Parent and two kids walking together in the woods in the winter

How to create a nature mandala on your walks this winter

Walking is a fabulous activity. And winter walking is great—no humidity, bugs, or mud. While adults might be keen to let our minds wander during a long ramble, or even practice a walking meditation, kids might need more of a mission to keep them engaged—or to even agree to the activity.

Enter mission: Nature mandalas, a simple yet rewarding activity for kids ages three and up. Added bonus: This is an experience that immerses the participants in nature.


Materials required:

  • A bag to collect found/fallen objects in nature
  • Pruners to cut found/fallen objects (for adult use only)
  • Nature—a park, beach, playground, forest, or conservation area

Step 1: Prepare

Before leaving for the walk, do a quick online search of nature mandalas to spark excitement in the activity and to provide a visual reference of the sorts of materials to look for.

Step 2: Start walking

Pick an age-appropriate distance. You may need to spend up to 30 minutes walking over a variety of terrains in nature a find a diverse array of materials.

Step 3: Be on the lookout

Look for fallen objects in a variety of colours, textures, and materials. Great mandala-building materials include:

  • Pinecones
  • Small fallen evergreen boughs or branches
  • Long pine needles
  • Sumac berries
  • Cattails
  • Dried flowers, grasses or plants
  • Berries, like mountain ash berries
  • Rocks of all sizes
  • Fallen bark
  • Dogwood
  • Sticks of varying sizes
  • Leaves that aren’t decomposed
  • Moss
  • Driftwood
  • Shells

Step 4: Say yes to most items

Use the pruners to cut down larger fallen branches into manageable pieces. Remember not to cut anything from a living plant or tree, but you can take a few dead flower heads (leave the rest as cover for wildlife). Make sure the adults handle the berries to prevent inquisitive youngsters from sampling them.

Step 5: Assess the haul

Once you have been walking for a while and have a good collection, inspect your findings. Ask yourself:

  • Is there a good variety of colours? What do you see?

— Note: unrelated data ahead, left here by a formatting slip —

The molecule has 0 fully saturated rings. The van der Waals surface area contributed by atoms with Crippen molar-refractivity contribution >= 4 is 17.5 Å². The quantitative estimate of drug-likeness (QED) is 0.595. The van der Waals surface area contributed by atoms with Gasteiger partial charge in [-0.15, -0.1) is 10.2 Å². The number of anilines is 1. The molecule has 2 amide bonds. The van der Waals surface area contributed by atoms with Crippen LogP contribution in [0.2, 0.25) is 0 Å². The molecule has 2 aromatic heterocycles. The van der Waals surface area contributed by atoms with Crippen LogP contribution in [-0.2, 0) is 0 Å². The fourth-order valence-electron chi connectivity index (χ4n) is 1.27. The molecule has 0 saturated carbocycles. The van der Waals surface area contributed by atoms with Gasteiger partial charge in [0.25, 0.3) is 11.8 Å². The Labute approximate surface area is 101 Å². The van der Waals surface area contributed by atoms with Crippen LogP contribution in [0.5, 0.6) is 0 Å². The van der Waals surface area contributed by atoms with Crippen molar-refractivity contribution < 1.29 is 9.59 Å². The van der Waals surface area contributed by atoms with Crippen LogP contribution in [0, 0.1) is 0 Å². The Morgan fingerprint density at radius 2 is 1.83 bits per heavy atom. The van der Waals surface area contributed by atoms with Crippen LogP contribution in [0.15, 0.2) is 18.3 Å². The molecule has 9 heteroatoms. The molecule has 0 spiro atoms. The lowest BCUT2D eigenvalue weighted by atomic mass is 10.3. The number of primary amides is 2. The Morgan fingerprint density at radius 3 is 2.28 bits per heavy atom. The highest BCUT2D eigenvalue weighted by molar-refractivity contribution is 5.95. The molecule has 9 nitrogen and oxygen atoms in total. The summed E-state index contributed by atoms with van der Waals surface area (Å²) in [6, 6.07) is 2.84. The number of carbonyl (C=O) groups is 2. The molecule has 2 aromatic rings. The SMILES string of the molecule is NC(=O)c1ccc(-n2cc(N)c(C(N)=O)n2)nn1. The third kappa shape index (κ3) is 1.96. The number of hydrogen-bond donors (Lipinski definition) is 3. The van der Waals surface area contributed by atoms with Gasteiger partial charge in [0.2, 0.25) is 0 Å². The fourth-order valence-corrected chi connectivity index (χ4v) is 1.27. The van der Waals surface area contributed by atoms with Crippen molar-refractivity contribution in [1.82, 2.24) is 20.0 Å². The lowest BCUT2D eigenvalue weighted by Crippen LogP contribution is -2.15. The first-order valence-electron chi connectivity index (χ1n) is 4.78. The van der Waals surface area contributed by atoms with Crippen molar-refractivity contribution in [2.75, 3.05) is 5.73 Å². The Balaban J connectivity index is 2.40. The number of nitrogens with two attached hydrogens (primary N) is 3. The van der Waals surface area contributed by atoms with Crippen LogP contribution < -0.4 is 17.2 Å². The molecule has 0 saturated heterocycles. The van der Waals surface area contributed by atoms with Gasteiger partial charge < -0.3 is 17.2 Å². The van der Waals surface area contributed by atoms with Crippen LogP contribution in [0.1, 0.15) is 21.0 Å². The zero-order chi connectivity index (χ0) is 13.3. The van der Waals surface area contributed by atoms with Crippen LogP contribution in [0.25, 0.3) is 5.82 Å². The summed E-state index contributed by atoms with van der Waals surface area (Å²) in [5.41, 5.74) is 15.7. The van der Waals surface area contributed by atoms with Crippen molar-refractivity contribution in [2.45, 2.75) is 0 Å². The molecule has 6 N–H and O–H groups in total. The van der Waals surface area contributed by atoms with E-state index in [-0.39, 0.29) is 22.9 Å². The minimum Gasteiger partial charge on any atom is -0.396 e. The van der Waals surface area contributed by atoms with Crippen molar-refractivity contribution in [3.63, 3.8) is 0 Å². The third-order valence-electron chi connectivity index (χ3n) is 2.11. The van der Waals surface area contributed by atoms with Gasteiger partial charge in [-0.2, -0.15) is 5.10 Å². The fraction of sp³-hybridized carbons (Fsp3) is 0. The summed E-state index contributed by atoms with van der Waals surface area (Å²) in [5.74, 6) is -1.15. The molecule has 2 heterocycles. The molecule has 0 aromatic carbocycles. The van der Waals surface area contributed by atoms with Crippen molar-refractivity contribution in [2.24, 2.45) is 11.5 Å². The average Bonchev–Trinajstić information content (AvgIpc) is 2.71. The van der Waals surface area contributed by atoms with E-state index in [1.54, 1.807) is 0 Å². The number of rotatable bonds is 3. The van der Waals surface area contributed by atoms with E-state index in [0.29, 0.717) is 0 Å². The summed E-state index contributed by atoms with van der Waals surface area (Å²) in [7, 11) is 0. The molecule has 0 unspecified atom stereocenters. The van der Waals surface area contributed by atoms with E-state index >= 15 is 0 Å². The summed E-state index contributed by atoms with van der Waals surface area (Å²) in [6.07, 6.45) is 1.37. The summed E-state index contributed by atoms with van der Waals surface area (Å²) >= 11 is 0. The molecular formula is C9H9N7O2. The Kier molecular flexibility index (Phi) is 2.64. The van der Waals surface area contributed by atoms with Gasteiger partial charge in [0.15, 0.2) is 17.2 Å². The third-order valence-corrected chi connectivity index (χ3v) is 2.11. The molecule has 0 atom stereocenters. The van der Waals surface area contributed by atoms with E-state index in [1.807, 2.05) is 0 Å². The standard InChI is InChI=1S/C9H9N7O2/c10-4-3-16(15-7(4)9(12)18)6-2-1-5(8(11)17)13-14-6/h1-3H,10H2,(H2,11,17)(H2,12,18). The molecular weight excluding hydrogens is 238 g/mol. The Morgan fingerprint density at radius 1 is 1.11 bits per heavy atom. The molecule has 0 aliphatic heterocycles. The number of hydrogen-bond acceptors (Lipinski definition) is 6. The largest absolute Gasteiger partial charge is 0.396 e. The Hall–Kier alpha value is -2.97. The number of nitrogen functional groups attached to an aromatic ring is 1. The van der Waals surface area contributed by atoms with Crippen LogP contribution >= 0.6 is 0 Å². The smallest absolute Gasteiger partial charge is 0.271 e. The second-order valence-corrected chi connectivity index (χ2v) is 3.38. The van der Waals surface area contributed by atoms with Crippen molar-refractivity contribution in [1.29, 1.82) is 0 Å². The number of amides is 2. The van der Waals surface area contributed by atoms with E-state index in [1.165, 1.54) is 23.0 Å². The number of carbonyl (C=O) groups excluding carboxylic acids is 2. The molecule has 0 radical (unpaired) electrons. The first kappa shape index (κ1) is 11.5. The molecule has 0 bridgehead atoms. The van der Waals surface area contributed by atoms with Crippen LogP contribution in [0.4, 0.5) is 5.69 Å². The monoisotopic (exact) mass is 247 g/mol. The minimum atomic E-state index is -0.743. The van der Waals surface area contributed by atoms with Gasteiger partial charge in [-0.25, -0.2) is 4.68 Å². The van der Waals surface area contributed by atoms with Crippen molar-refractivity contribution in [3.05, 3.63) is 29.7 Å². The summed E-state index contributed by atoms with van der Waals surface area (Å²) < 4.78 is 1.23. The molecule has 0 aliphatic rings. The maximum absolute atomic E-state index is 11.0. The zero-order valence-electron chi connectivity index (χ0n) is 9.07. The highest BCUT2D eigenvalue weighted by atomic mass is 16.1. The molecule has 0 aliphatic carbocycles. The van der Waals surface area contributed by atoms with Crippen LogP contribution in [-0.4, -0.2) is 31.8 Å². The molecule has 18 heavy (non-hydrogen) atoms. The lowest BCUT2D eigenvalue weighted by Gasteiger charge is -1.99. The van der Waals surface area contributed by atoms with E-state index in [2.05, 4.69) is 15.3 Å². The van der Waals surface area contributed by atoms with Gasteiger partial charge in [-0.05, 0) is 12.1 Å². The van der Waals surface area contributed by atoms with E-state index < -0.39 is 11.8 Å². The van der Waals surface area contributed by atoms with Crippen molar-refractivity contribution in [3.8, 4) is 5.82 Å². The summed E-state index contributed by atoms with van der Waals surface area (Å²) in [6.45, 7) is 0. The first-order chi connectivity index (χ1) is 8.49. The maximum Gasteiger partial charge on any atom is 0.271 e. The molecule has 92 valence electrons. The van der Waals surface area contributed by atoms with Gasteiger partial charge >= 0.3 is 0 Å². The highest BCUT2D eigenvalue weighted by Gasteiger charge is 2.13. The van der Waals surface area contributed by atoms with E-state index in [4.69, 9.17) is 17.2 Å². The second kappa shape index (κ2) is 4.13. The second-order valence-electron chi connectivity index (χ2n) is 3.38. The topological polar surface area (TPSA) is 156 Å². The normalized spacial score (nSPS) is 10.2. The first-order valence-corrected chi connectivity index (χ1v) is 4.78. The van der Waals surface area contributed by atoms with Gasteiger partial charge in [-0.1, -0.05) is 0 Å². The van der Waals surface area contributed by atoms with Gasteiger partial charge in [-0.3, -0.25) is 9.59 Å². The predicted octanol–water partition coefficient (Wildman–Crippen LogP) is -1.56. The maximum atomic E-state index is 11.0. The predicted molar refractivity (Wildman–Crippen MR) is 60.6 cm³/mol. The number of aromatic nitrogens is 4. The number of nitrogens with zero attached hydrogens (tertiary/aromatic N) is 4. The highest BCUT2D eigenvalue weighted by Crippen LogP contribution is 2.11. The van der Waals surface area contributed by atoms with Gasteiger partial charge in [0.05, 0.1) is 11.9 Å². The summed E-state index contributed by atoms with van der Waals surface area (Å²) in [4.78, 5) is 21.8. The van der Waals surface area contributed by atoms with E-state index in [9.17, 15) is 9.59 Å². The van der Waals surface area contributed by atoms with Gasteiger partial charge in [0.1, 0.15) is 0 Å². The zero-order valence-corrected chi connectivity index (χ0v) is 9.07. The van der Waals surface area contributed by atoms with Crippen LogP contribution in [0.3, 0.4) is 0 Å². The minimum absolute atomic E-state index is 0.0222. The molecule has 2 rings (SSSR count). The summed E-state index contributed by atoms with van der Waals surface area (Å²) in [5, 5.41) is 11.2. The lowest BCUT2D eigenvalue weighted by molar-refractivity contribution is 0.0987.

• Do we have different textures represented? What do you feel?
  • Are there a variety of plants, trees, and minerals? What does each smell like?

Step 6: Find an open space to create the mandala

Now, you need a canvas. A swath of unmarked snow is ideal, but you can also use a patch of grass, a frozen ice surface, sand, a clear part of beach, a patio, deck, driveway, or the sidewalk.

Step 7: Start creating

Most mandalas are circles and often incorporate spirals or other patterns, but let your imagination run wild. You could create a shape like a peace sign or even try to design a bird, fish, or tree. Use a variety of materials and try to contrast colours to make details pop. Use rocks to weigh down some of the lighter materials in case of a wind gust.


Step 8: Stand back and admire the creation

Be sure to take some photos. You could even leave a note weighed down by a rock explaining that the artscape was created using only fallen objects along a nature walk and challenge the finder to do the same. This would create a great ripple effect of activity and artistry. 

Winter walks are great, but sometimes it’s nice to have a specific goal in mind. This activity also appeals to the artistic kids who just love to create. Remember to teach respect for nature and safety with found objects.

Next steps: Make a series of mandalas or artistic creations, take a photo each time, and create a collage or an album! Challenge the family to complete a series of walks and mandalas every month throughout the changing seasons. Keep moving, and keep creating!

Read more about winter walks:

8 responses to “How to create a nature mandala on your walks this winter

  1. My twin grandkids love collecting found nature bits when we walk. We take it home and make collages. I had not thought about taking it home and making a mandala out of it. Very cool. I think it is important to acknowledge that taking ‘bits’ that are found, is different from taking cuttings. Thank You for the idea. : )

  2. Make sure you have the park’s permission to do this. Many conservation and wilderness areas do not allow any harvesting, moving or altering any of the flora, fauna, rocks & shells. Bringing in items outside of the park also risks the chance of transporting invasive and non-native species. Building cairns, (stacking rocks) for example, can greatly affect fragile macro invertebrate habitats. Remember, you don’t want others coming into your home and redecorating, moving your stuff around or taking what’s yours…Nature deserves the same respect.

    1. There is no mention of a park in this article. Lots of people still own land. And I can’t get over the unrealness of people who think moving a rock or rocks is a crime against nature.

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